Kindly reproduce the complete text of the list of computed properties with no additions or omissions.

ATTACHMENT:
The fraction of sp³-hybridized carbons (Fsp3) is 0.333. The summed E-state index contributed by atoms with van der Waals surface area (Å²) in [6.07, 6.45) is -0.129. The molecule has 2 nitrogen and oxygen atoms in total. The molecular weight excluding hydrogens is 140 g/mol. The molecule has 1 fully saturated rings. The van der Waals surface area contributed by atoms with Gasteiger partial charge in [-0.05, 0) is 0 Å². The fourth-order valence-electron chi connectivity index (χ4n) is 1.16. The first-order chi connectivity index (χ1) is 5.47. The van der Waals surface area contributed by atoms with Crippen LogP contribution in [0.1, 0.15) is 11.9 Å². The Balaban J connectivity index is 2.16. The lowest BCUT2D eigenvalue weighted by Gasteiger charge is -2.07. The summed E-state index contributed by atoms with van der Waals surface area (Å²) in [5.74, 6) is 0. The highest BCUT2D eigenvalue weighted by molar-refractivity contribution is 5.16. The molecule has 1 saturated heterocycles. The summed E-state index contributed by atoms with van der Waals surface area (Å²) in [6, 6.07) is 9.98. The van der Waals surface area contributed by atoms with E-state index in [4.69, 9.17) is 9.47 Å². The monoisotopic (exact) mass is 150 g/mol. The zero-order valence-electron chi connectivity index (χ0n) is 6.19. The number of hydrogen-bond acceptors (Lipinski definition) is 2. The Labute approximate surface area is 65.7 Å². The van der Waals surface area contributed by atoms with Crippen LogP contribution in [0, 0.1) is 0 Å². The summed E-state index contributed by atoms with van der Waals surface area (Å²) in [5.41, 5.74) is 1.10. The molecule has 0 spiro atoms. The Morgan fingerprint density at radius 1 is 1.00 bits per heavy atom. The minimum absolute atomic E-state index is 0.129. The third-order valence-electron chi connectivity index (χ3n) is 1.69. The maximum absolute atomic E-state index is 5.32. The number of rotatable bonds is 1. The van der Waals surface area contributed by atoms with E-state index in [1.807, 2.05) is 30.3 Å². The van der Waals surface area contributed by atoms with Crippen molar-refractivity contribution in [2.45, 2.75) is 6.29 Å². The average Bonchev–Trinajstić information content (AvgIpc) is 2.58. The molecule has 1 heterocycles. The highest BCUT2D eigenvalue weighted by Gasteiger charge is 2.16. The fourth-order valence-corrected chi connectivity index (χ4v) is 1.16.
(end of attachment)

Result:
The fraction of sp³-hybridized carbons (Fsp3) is 0.333. The summed E-state index contributed by atoms with van der Waals surface area (Å²) in [6.07, 6.45) is -0.129. The molecule has 2 nitrogen and oxygen atoms in total. The molecular weight excluding hydrogens is 140 g/mol. The molecule has 1 fully saturated rings. The van der Waals surface area contributed by atoms with Gasteiger partial charge in [-0.05, 0) is 0 Å². The fourth-order valence-electron chi connectivity index (χ4n) is 1.16. The first-order chi connectivity index (χ1) is 5.47. The van der Waals surface area contributed by atoms with Crippen LogP contribution in [0.1, 0.15) is 11.9 Å². The Balaban J connectivity index is 2.16. The lowest BCUT2D eigenvalue weighted by Gasteiger charge is -2.07. The summed E-state index contributed by atoms with van der Waals surface area (Å²) in [5.74, 6) is 0. The highest BCUT2D eigenvalue weighted by molar-refractivity contribution is 5.16. The molecule has 1 saturated heterocycles. The summed E-state index contributed by atoms with van der Waals surface area (Å²) in [6, 6.07) is 9.98. The van der Waals surface area contributed by atoms with E-state index in [4.69, 9.17) is 9.47 Å². The monoisotopic (exact) mass is 150 g/mol. The zero-order valence-electron chi connectivity index (χ0n) is 6.19. The number of hydrogen-bond acceptors (Lipinski definition) is 2. The Labute approximate surface area is 65.7 Å². The van der Waals surface area contributed by atoms with Crippen LogP contribution in [0, 0.1) is 0 Å². The summed E-state index contributed by atoms with van der Waals surface area (Å²) in [5.41, 5.74) is 1.10. The molecule has 0 spiro atoms. The Morgan fingerprint density at radius 1 is 1.00 bits per heavy atom. The minimum absolute atomic E-state index is 0.129. The third-order valence-electron chi connectivity index (χ3n) is 1.69. The maximum absolute atomic E-state index is 5.32. The number of rotatable bonds is 1. The van der Waals surface area contributed by atoms with E-state index in [1.807, 2.05) is 30.3 Å². The van der Waals surface area contributed by atoms with Crippen molar-refractivity contribution in [2.45, 2.75) is 6.29 Å². The average Bonchev–Trinajstić information content (AvgIpc) is 2.58. The molecule has 1 heterocycles. The highest BCUT2D eigenvalue weighted by Gasteiger charge is 2.16. The fourth-order valence-corrected chi connectivity index (χ4v) is 1.16.